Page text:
A wartime disaster in London.
In 2013, two seventy year old women met for the first time. Although they were strangers, it was a highly emotional meeting. They had a common bond which involved tragedy and immense bravery. That same year, another women who was all of ninety seven years old, was interviewed about the same event – a disaster that had been covered up by the authorities for many years.
March 3rd, 1943
It was the height of the Second World War. Joan Martin was a junior doctor on duty at the Queen Elizabeth Children’s Hospital in London. She had two young male students helping her. She received a message that she should urgently make room in the hospital for at least thirty casualties.
As she and her helpers prepared an emergency ward, she suspected that the whole thing was an exercise – a put-up job to see how ready the hospital was in case of an air raid. Air raids were rare by now, the worst of the London Blitz being over. But it was no exercise.
Soon the ‘casualties’ began to arrive on stretchers. As Joan and her two assistants examined them, they realised that they were all dead. All the bodies were wet and all the skin was a pale mauve colour. It was obvious to Joan that they had all died of asphyxiation.
Disaster at the tube station
During the war, Londoners sheltered from air raids in the underground railway stations. One of these was Bethnal Green. This was new and the rails for the trains hadn’t been laid yet but the facility made an excellent bomb shelter.
Although the London air raids had been dying down, the RAF had just undertaken a huge bombing campaign over Germany and many feared reprisals. So when the air raid siren sounded on the evening of March 3rd, people rushed to the shelter of the tube station.
Many of these were women and children as able bodied men were either in the armed forces or performing essential war work. As the crowd thronged into the shelter, a woman holding a small child tripped near the bottom of the stairs.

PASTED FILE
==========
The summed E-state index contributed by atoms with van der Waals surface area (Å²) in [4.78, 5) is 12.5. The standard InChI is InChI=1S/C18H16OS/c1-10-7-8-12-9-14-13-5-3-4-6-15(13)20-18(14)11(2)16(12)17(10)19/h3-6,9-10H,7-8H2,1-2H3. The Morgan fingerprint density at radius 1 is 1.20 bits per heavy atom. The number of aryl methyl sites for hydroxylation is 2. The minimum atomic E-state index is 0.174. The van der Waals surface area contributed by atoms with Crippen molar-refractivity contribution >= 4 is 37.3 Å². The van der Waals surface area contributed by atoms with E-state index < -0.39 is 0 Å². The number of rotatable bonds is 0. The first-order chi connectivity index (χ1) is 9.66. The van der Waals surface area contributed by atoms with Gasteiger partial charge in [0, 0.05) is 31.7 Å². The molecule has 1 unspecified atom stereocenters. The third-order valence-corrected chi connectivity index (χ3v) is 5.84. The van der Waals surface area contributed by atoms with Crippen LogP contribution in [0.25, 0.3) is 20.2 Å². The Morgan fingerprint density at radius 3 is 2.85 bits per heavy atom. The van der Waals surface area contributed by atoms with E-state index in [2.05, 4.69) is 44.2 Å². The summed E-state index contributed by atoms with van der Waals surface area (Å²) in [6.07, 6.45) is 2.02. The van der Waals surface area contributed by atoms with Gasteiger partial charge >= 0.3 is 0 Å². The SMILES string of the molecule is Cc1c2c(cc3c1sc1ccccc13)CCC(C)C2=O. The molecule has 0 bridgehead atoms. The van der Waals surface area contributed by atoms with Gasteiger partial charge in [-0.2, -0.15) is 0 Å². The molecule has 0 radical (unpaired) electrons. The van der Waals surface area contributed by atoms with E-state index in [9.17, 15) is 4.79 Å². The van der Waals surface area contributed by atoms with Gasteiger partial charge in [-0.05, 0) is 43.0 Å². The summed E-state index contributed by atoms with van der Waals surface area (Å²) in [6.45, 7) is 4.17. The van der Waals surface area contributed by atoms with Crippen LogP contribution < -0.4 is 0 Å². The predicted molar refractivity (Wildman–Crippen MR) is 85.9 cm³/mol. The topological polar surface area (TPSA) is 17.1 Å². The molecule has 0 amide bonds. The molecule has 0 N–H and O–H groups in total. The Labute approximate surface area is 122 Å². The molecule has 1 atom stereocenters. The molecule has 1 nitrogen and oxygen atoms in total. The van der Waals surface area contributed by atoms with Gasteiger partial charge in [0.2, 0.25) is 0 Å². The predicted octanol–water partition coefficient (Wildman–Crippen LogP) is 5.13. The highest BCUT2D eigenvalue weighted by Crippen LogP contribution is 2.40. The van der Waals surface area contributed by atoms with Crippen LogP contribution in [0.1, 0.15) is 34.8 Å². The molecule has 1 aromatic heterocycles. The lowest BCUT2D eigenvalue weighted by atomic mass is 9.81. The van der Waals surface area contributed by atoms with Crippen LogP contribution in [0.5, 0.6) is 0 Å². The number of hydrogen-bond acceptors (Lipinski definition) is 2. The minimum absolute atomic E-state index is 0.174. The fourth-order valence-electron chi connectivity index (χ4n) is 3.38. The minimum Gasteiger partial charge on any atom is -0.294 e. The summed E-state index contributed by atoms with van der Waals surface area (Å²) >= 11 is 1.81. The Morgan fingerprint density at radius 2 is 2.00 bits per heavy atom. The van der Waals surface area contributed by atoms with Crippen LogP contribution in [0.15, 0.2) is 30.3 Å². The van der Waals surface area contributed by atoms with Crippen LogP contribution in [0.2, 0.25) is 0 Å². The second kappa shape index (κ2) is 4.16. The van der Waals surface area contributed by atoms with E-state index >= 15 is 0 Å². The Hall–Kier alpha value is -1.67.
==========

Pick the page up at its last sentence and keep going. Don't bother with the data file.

This caused other people to fall and within seconds the stairs became a tangle of people crushing and suffocating each other. By the time they were pulled out, they were set upon the pavement and had water thrown over them in the hopes of reviving them which is why the bodies were wet when they arrived at Joan Martin’s ward.
Joan and her two student helpers worked through the night. A church opposite was brought into play as a temporary morgue as more and more bodies arrived.
At about 8 o’clock the following morning the three medical staff wearily went to the staff canteen. Today they would have probably been treated for post traumatic stress but they were told to take 24 hours off and report the following morning. They were also told emphatically to tell no-one about the events. In fact, they had to swear secrecy.
Joan and others told no-one until fifty years later. In fact, Joan didn’t even tell her mother about the tragic events. It was later revealed that the powers-that-be had decided to hush up the event. One reason for this was that the Bethnal Green had warned the authorities that a crush barrier was needed in case of panic but it had been deemed a ‘waste of money’.
And what’s the story regarding the two seventy year old women who met for the first time in 2013? Where do they fit in to the story? Their connection is Tom Penn.
In March 1943, Tom was a young married man. He and his wife had one small child and at the time of the Bethnal Green disaster they were expecting another child. Tom was a policeman but was off duty on the night of March 3rd.
Just as the disaster was unfolding in the tube station, Tom was escorting his heavily pregnant wife to the shelter. He became aware that something as wrong so hurried his wife to underneath a strong bridge where she would be safer than in the open air during a raid.
He rushed to the shelter to help. He was the first on the scene. One of the first things he saw was a woman holding up a six month old baby. He grabbed the baby girl, took her to safety and then, despite the heat and the chaos returned several times to the scene of the disaster to rescue others.
The baby’s mother died in the disaster but the baby girl was saved. It wasn’t until twenty years later that she found out the details of what had happened to her mother and how she herself had been rescued by PC Penn. Her name was Margaret McKay and she was one of the women at the meeting in 2013.
She never had the chance to meet Tom Penn and thank him for saving her life when she was a baby. The other woman that Margret McKay met in an emotional meeting in 2013 hadn’t even been born at the time of the disaster. You might have guessed who she was — Doreen Freeman was the baby that Tom Penn and his wife were expecting that fateful night. She was born just three weeks after the Bethnal Green disaster.
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